The second section is narrated by a washed-up prosecutor named Sergio. He once knew the murderer, but they’ve been out of touch for some time. But instead of focusing on that time, Sergio’s section focuses on Sergio’s deep addiction to baccarat, which he plays nightly (and which we play with him nightly). He asks for money from others. Quite upfront, he lets them know that the only reason he’s asking for the money is so he can gamble, that he’s pretty sure he will lose it all, and that it will be very difficult for him to pay them back. One person who gives to him freely (she’s been saving) is his fourteen-year-old maid. Though in this section Sergio spends a great deal of time explaining the rules and strategy behind baccarat, further distancing the narrator from his reader, it never became dull to me. After all, punto banco baccarat is a game of chance, so any explanation of strategy actually says much more about the speaker than about the game itself.
The third section is told from the point of view of Ernesto, the judge in the murder case. It’s he who allows Ángel to come to the deposition, due to a little crush as it turns out. Not quite as engaging to me as the minutia about baccarat, I still found the judge and his character compelling. Here’s a man who essentially despises everyone. As he drives around the city (and, again, we are treated to the minute details of the journey), he looks around and simply sees gorillas going about their lives (again, if you can call it life).
It’s only in the last section that we actually hone in on the crime itself. We finally meet and hear from the man who killed his wife. Luis Fiore is a man in his upper-thirties, and he, his wife, and their daughter have gone out hunting. We already know how this day is going to turn out, and we cringe each time a bottle of gin is lifted up, more so when the sexual energy is heightened.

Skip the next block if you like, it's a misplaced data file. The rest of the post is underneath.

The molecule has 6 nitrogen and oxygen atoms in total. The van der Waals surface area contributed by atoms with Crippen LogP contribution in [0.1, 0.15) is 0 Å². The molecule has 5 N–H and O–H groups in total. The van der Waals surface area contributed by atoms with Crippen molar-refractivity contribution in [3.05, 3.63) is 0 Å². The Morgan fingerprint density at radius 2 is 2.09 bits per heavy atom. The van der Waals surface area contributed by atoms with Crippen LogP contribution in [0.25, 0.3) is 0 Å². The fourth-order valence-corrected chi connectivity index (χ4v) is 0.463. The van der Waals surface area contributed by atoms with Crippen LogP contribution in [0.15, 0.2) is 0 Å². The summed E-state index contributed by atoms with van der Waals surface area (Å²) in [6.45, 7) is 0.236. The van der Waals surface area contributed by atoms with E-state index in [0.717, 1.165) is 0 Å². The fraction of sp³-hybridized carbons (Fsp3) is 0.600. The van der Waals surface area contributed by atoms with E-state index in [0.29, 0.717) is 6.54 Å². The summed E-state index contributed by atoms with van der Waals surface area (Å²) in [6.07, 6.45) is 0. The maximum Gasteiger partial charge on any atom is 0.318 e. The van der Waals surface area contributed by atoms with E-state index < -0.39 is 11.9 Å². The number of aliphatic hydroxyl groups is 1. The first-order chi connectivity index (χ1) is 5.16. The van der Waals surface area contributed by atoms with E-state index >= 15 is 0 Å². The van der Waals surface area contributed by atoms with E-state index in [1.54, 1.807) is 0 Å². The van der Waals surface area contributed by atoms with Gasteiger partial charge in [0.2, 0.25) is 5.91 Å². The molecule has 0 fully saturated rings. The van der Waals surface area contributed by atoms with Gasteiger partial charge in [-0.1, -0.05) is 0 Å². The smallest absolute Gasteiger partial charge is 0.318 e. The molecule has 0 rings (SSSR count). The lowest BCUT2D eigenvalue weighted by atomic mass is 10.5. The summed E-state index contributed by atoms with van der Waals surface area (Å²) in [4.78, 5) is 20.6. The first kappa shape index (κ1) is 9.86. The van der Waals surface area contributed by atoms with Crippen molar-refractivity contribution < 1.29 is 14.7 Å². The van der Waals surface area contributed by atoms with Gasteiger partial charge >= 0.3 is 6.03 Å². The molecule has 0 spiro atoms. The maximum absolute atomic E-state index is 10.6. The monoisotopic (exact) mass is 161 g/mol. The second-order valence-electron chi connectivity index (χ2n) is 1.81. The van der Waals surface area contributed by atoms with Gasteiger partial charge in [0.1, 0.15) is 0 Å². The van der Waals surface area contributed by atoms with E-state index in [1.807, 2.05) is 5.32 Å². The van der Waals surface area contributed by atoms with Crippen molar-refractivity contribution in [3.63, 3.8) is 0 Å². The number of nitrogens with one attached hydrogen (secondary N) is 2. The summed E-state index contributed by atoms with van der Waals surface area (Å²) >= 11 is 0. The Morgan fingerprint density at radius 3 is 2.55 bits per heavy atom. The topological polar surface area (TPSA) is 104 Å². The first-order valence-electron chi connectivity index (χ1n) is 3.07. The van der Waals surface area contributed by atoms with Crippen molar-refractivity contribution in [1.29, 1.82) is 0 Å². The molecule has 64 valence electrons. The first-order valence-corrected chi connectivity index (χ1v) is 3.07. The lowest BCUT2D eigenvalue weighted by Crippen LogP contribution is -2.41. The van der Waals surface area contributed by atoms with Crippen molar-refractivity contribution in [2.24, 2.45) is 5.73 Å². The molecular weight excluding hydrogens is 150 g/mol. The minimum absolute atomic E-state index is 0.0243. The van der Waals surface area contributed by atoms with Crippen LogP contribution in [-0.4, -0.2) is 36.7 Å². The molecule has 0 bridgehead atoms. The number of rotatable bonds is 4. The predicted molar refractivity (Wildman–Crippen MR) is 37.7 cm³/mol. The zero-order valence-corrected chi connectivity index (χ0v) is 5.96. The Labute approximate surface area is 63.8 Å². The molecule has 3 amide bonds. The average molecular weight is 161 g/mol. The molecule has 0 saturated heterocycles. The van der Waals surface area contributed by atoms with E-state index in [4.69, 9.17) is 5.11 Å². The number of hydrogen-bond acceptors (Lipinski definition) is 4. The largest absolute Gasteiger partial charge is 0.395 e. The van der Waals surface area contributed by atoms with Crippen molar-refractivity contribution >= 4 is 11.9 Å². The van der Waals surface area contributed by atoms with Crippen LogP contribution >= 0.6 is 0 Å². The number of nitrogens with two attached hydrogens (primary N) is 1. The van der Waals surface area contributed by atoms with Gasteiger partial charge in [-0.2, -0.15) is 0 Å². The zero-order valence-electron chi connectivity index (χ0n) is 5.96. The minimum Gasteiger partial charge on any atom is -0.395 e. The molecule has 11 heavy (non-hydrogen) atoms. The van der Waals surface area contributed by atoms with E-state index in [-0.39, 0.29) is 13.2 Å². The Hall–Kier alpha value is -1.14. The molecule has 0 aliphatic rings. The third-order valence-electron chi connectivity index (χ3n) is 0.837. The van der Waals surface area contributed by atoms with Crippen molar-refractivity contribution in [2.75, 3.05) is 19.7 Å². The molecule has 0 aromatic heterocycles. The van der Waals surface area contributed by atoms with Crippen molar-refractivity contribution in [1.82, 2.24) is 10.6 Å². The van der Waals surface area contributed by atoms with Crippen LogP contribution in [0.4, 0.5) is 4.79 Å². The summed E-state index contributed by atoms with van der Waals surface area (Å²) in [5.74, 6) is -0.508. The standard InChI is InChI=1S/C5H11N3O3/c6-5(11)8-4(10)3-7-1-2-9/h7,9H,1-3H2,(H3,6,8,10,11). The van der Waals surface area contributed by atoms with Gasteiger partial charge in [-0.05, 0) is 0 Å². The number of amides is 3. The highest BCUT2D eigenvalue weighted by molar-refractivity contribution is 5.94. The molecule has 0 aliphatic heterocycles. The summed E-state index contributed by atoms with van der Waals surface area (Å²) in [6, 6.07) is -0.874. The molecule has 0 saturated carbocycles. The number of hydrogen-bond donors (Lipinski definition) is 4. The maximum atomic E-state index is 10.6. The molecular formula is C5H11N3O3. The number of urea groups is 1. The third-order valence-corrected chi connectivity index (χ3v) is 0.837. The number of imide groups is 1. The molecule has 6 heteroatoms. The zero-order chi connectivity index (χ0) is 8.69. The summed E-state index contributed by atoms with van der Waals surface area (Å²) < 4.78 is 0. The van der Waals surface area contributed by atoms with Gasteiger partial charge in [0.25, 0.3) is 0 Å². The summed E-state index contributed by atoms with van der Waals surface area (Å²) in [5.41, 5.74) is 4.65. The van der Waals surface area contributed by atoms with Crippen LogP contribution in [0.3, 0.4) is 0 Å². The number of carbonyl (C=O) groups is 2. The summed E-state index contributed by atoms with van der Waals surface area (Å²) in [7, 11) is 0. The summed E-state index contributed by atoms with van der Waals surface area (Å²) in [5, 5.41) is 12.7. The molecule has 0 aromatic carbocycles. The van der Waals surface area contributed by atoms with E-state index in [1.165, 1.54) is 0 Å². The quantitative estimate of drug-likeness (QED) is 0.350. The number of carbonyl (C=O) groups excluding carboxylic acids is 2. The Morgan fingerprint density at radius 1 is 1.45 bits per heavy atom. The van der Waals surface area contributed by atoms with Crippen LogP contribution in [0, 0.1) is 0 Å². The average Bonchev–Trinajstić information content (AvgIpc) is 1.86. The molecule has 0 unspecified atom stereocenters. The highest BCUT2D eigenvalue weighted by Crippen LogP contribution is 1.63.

She goes on reading. I sit down next to her, on the running board, and wrap my arm around her shoulder. She doesn’t even seem to notice that there’s an arm around her shoulders. I start to exert pressure, pulling her heavy body against mine.
— Come here, next to me, I say.
— Come on, Gringuita, I say.
— Stop, she says.
— I said stop it, she says.
— Are you going to stop or not? she says.
But then she relaxes and falls into my shoulder. There’s the meadow ahead of us, extending toward the lake. It’s empty. My arm slides from her shoulder to her smooth, white neck. Her open mouth presses against my hard jaw. I can feel the dampness of her soft lips against my jaw. Difficult to erase.
In a low voice she says, I’m going to keep you up late tonight.
Since we know where this is going, the point is not what happened. The book also fails completely to tell us why — and that’s, at least partly, the point. None of the first three narrators knows why the murder happened — they barely breathe above their own repetitious lives. Worse, though the tale of the murder (from multiple sources, including a batch of witnesses) is repeated several times throughout Scars, it doesn’t seem that Fiore, whose section is told in the present tense, knows how to make sense of all that’s going on around him. Yes, this reminded me of Bolaño, too.
Such a strange book, it gives a lot to think about as nothing is resolved. I appreciated that immensely, though that and the repetition will surely turn off some readers. That said, thank goodness that, after over forty years, this book has finally made its way into English.